How Long To Sharpen Knife On Whetstone: Take Your Time For Seriously Sharp Blades

Keeping your blades sharp is crucial because a dull knife won’t cut properly. How long does it take to sharpen a knife on a whetstone? If you’re new to this style of knife sharpening, it may take a few tries before you get into the flow of sharpening. Nevertheless, it is a very zen activity with repetitive movement and sound. Learning to use a whetstone is a skill every knife owner should develop. Sure, you can take your knives to a pro shop, but it is much less expensive to do it yourself. Most importantly, you won’t need to wait when you need a sharp knife. It won’t matter if the shop is closed because you’ll always have the blade you need ready to go. I learned to sharpen my knives on a whetstone years ago, and I’m happy to share everything I’ve learned so you can too. Soon you’ll be sharpening like a pro.

How long does it take to sharpen a knife on a whetstone? It will take you thirty to forty-five minutes to fully sharpen a knife on a whetstone. By maintaining your blades and giving them a quick sharpening after each use, you can cut the time down significantly. Ensure that you store knives properly to prevent blade edge damage, and you won’t need to spend that long sharpening your knives very often. 


How Long Should It Typically Take To Sharpen A Knife

A knife you use regularly is going to need sharpening more frequently. As a result, how long it takes to sharpen a knife you use daily on a whetstone is less than other blades. A factory-shipped dull blade will take a while longer, and a new, completely unsharpened knife will take the longest.

When you use your knife daily, assuming proper maintenance and a good whetstone, it takes a few moments to sharpen. You can expect to spend five to ten minutes on your regular knives. Hooning out a chip will take longer, but generally, sharpening is quick.

Factory dull blades are shipped this way on purpose. Leaving the edge off prevents shipping damage, and you will encounter this often if you buy a lot of knives. New knives take thirty to forty-five minutes to sharpen properly.

If you were to make a blade from scratch or buy an unsharpened blade from a blacksmith, it would take even longer. Anticipate the need to sharpen a completely dull blade for about an hour. However, it could take longer if, for example, you are sharpening a serrated edge.

Moreover, a longer blade requires a longer stroke, which uses more time. It won’t seem like much at first, but longer knives will always take longer since every pass increases the sharpening time by a fraction of a second. You’ll be making hundreds or even thousands of passes, so it adds up.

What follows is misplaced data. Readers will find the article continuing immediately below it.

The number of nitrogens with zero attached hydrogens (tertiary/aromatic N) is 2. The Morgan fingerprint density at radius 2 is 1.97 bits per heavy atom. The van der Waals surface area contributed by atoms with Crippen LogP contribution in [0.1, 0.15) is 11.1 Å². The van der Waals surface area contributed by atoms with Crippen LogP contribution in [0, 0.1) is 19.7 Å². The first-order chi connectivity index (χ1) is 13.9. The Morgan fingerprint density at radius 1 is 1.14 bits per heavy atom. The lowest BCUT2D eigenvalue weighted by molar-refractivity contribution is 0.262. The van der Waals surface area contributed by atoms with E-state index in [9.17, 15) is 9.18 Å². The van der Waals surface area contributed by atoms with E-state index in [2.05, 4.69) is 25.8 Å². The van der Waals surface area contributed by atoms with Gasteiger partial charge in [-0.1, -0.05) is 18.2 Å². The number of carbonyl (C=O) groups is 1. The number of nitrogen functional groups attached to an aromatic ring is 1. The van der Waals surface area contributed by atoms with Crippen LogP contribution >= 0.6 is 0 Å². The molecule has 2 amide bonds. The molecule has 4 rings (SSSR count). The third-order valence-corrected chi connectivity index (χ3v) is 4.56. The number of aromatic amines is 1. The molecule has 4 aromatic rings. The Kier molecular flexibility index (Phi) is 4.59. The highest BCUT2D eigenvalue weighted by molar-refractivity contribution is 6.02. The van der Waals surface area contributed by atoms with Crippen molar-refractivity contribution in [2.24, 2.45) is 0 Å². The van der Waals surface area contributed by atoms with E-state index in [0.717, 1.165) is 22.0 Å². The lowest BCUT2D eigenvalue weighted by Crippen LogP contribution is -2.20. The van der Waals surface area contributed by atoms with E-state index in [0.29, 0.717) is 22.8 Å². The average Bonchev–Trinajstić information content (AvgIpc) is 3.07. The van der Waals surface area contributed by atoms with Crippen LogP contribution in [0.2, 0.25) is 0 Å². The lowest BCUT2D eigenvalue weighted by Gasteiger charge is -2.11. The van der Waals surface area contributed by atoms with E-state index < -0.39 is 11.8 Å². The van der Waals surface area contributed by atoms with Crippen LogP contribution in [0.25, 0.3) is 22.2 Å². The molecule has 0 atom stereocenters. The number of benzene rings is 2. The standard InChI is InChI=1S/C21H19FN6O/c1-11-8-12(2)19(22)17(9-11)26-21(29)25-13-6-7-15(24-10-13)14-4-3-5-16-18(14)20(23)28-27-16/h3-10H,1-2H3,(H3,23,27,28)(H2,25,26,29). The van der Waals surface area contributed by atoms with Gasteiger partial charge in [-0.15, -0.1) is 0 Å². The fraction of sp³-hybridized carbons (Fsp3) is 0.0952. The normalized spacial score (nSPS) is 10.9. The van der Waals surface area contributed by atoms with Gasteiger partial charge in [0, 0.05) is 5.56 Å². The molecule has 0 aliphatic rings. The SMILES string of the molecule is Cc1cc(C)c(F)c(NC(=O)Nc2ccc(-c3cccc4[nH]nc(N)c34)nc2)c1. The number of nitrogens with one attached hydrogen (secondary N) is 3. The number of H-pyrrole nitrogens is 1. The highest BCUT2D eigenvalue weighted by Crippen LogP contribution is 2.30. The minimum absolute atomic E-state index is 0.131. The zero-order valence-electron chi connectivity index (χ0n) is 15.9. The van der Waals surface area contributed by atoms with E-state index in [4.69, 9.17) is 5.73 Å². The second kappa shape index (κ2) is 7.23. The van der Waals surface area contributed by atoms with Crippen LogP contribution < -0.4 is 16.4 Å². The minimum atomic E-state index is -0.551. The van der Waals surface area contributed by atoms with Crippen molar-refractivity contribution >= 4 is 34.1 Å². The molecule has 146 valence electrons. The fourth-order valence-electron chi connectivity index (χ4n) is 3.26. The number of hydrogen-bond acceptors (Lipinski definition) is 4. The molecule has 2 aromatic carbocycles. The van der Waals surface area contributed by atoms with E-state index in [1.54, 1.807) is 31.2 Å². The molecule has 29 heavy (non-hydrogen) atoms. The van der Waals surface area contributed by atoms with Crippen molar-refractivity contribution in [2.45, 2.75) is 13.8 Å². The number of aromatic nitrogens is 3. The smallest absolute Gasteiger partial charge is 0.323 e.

It is important to have a sturdy base for your whetstone so you can get even strokes. This will reduce both the time it takes and the chance of accidents. If you cannot find your base or lose it, a vice or even two larger stones can help you hold the whetstone firmly in place.

Sharpen your knives with a Sharp Pebble Premium Whetstone from Amazon. This two-sided whetstone has two grits in one and six-thousand for a beautiful, sharp shine on your blade. You also get the bamboo base, silicon holder, and nonslip base pad to make sharpening easier. Plus, you get an anger guide for perfect knives. Read the outstanding reviews by clicking here.


How Long Should You Soak A Whetstone Before Using It

Some people make the mistake of pouring water over a whetstone. This will dramatically increase how long it takes to sharpen a knife. More importantly, it’s not how they work.

You can use a whetstone completely dry. However, that is not the recommended operation. Instead, place your whetstone fully submerged in water for five minutes or longer. Some stones recommend as much as fifteen minutes. Always follow manufacturer directions if they are provided.

Coarser stones may require longer soaking times. Ten minutes is standard. For stones with more than one grain on them, always soak for the coarsest side as more water will not hurt the finer grit.

You’ll appreciate a high-quality KeenBest Sharpening Stone from Amazon. This stone comes with multiple grit options, a bamboo base, and an angle guide. Better still, you get a strop and a flattening stone to maintain both your knives and your sharpener. To learn more about this excellent whetstone, click here.


Is 1000 Grit Whetstone Enough To Sharpen Most Knives

Using a single grit whetstone is never the best option. Assuming the grit is fine enough to give a finished edge in the first place, it will take you longer to sharpen your knife with a one-grit whetstone. Instead of choosing ‘just’ a one-thousand grit, or ‘just’ an eight hundred, opt for multisided whetstones.

The best basic knife sharpening whetstone kits come with at least a two-grit stone and a solid base to hold it. However, if you plan to share your own knives, you will ultimately need a more versatile kit. Any grit below a thousand is only good for removing burrs and giving knives a rough shape.

Work your way up from one to two thousand or higher for a polished, sharp finish. Most whetstone kits come with a lower grade, such as seven to nine hundred on one side and a finer option on the reverse. Four or even six grits are better. Work from the smallest number to the largest in turn.